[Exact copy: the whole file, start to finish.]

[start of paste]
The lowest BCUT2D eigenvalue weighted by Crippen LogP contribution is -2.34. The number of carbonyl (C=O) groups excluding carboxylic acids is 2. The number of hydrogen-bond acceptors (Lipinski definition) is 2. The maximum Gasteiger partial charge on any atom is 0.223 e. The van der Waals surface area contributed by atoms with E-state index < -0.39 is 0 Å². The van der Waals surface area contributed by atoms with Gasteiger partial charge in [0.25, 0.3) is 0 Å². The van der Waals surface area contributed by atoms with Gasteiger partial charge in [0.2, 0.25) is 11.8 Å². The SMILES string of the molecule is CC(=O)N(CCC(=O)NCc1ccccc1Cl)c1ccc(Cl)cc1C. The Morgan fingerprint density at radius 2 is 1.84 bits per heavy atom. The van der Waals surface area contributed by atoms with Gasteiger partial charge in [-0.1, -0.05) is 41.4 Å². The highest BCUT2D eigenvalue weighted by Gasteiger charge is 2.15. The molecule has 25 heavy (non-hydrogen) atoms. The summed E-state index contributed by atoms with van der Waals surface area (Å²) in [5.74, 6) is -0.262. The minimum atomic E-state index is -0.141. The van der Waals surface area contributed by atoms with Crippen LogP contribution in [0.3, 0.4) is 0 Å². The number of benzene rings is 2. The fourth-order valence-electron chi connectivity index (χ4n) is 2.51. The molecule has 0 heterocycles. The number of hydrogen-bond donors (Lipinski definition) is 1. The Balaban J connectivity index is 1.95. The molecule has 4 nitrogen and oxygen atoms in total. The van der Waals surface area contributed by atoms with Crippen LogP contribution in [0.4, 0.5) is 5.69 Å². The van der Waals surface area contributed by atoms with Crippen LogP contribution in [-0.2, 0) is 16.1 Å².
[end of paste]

The lowest BCUT2D eigenvalue weighted by Crippen LogP contribution is -2.34. The number of carbonyl (C=O) groups excluding carboxylic acids is 2. The number of hydrogen-bond acceptors (Lipinski definition) is 2. The maximum Gasteiger partial charge on any atom is 0.223 e. The van der Waals surface area contributed by atoms with E-state index < -0.39 is 0 Å². The van der Waals surface area contributed by atoms with Gasteiger partial charge in [0.25, 0.3) is 0 Å². The van der Waals surface area contributed by atoms with Gasteiger partial charge in [0.2, 0.25) is 11.8 Å². The SMILES string of the molecule is CC(=O)N(CCC(=O)NCc1ccccc1Cl)c1ccc(Cl)cc1C. The Morgan fingerprint density at radius 2 is 1.84 bits per heavy atom. The van der Waals surface area contributed by atoms with Gasteiger partial charge in [-0.1, -0.05) is 41.4 Å². The highest BCUT2D eigenvalue weighted by Gasteiger charge is 2.15. The molecule has 25 heavy (non-hydrogen) atoms. The summed E-state index contributed by atoms with van der Waals surface area (Å²) in [5.74, 6) is -0.262. The minimum atomic E-state index is -0.141. The van der Waals surface area contributed by atoms with Crippen LogP contribution in [0.3, 0.4) is 0 Å². The number of benzene rings is 2. The fourth-order valence-electron chi connectivity index (χ4n) is 2.51. The molecule has 0 heterocycles. The number of hydrogen-bond donors (Lipinski definition) is 1. The Balaban J connectivity index is 1.95. The molecule has 4 nitrogen and oxygen atoms in total. The van der Waals surface area contributed by atoms with Crippen LogP contribution in [0.4, 0.5) is 5.69 Å². The van der Waals surface area contributed by atoms with Crippen LogP contribution in [-0.2, 0) is 16.1 Å².